Didn’t See It Coming
Overcoming the 7 Greatest Challenges That No One Expects and Everyone Experiences
WHO: Carey Nieuwhof, founding pastor of Connexus Church.
HE SAYS: “Cynicism, compromise, disconnection, irrelevance, pride, burnout, emptiness—none of these need to be your final story.”
THE BIG IDEA: There are seven critical life issues that you can see coming. This book describes how to alter their outcomes.
This book is divided into seven sections, each one discussing one of the seven challenges the author says we all will face. In each section, he explores the issue in one chapter and in the next he offers suggestions on how to step into the situation with confidence, strength and integrity.
“These warning signs, if recognized and heeded, are gifts from God to spare us from the self-inflicted sadness and heartbreak that mark too many lives these days.”
A 2019 Outreach Also Recommended Resource of the Year—Spiritual Growth Category
“Carey Nieuwhof is candid and vulnerable in the chapter that diagnoses each problem, and very helpful and practical in the prescription chapter that follows.”
Evaluated by Knute Larson, an Outreach magazine consulting editor and a pastoral coach and teacher.
A CONVERSATION WITH CAREY NIEUWHOF
Why do you say “the best years for leaders to contribute well to the culture are between the ages of 45 and 75”?
Surprisingly, a lot of leaders think they’re finished by age 45 or 50, when the opposite can be true. Growing old does not necessarily mean growing irrelevant, not if you embrace change and learn how to communicate with a culture that is always changing.
I’m over 50, and there are things I understand now that I didn’t (or couldn’t) understand when I was in my twenties or thirties. Life comes at you so fast when you’re young, and while you may be smart, you don’t yet have enough reps to see patterns and connections as clearly as you do when you get older.
When I hit my forties, it’s like new sequences started firing in my brain, aligning insights in a way that suddenly began to make sense of things previously mysterious to me. I was able to take a few decades of experiences and connect the dots in a way I just couldn’t before…not just for my benefit, but for the benefit of many others through my preaching, writing and speaking.
Do this well and repeatedly and no one cares how old you are any more. Dallas Willard produced his best work in his final 20 years. Not too many 25-year-olds are worried that Ravi Zacharias isn’t in his thirties: they’re fascinated by the insights and wisdom a lifetime of learning has brought him.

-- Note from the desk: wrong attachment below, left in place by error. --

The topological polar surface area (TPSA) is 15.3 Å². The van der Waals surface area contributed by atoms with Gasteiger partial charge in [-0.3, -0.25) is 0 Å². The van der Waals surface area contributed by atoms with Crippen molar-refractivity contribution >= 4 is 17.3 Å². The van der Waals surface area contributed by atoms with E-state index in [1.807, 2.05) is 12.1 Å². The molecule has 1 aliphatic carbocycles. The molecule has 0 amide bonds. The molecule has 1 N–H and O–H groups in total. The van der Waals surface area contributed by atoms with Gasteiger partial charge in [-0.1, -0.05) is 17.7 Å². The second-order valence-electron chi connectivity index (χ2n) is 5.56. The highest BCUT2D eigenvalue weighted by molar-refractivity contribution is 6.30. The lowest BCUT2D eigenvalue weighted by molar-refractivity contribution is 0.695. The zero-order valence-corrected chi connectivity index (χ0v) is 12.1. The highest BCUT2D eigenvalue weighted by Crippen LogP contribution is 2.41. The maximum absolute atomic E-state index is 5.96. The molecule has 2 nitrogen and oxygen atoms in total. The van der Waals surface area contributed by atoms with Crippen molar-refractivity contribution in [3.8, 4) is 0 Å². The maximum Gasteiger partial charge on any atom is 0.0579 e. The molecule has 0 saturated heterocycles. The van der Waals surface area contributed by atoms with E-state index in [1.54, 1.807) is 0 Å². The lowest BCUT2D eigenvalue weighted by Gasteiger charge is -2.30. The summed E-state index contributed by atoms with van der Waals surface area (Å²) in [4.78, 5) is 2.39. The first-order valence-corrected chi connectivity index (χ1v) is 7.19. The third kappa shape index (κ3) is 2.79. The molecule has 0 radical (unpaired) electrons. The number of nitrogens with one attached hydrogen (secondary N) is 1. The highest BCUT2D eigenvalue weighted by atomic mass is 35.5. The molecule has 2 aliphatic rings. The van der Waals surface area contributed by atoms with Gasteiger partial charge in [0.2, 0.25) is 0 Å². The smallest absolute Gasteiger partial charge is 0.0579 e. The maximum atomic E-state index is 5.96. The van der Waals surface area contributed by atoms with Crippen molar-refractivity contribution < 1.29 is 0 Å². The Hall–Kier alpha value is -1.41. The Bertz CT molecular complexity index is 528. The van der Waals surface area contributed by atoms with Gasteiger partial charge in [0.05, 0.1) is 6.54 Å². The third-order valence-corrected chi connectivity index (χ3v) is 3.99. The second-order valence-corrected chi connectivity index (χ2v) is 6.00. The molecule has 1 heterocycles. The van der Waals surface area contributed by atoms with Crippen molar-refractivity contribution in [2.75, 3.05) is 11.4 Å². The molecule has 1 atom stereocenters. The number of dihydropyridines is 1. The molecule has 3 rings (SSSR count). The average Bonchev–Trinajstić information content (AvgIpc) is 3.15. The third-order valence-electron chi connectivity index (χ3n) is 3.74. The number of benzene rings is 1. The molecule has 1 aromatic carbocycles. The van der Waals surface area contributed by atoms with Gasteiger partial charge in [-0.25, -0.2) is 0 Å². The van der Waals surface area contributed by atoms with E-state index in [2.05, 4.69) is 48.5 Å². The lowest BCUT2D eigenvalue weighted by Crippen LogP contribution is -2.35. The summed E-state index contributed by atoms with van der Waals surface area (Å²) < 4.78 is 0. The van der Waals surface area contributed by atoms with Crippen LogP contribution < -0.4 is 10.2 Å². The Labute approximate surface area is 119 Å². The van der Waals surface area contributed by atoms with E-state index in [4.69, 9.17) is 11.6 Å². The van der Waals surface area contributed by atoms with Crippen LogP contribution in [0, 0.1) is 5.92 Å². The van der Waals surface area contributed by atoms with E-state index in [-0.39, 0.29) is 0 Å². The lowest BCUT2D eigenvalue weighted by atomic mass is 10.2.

You discuss the journey of how King David’s heart had become hard. What should we watch out for to protect our hearts from becoming too proud?
David’s story is so disappointing to me. Like most people, I’m cheering him on when he’s a king-in-waiting, showing incredible restraint, wisdom and humility while he waits for God to deal with Saul.
But as he takes power, something shifts. He should have been at war, but he stayed home. He could take anything (or anyone) he wanted, and, sadly, he did. He used power not to benefit others, but to benefit him.
It’s easy to judge David, but I think it’s a trap that’s so easy to fall into.
Think about church life. Sometimes as a senior pastor, there’s a really good reason you need a reserved parking spot. But often there’s not.
You just want it. Or worse, you think you deserve it. So you take it, and make everybody else walk.
Jesus came to serve, not to be served. The more I claim privilege, the less I’m like Jesus.
I’ve learned that to beat down that kind of pride in my own life (which wells up regularly) I need to share what I have with others. When I stop taking the benefits all for myself, I’m a better person.
When you’re in a position of power, taking the low place and serving alongside others (even symbolically) can make a big difference, even if after it’s over, you retreat to an office to write your message in silence.
I think C.S. Lewis gives us one of the best definitions of humility that we have: that humility is not thinking less of yourself, but rather thinking of yourself less often.
That day on the roof, David was 100 percent about himself. And if I’m not careful, most days so am I.
You have talked about your own journey through burnout at events before. What has surprised you as far as who has resonated with this message?
I honestly thought that burnout was something that hit people who were over 40 and people who were weak. That statement is equally bad for its arrogance and its inaccuracy.
First, one of the reasons I called my book Didn’t See It Coming is because I thought I was the last person who would burn out. I am an A-type, driven leader and I thought people with my wiring were unstoppable. That was 100 percent accurate, until it wasn’t. I completely tanked and I didn’t see it coming. Ugh.
After my recovery, I decided to speak to leaders about burnout, and I remember prefacing my first talk with a line that went like this: “This will likely only make sense to you if you’re over 40. If you’re younger, just take notes and maybe one day this will come in handy.”
I’ll never forget that after that talk there was a long line of 20-something leaders who came up to talk to me, many with tears in their eyes, saying burnout was happening to them too. I was devastated for them.
It seems that this isn’t an age issue. It’s a life issue. So I really hope the message in the book helps leaders avoid burnout and get through it.
It’s been 12 years since I burned out, and I’ve never felt more alive. I just want people to know there’s hope.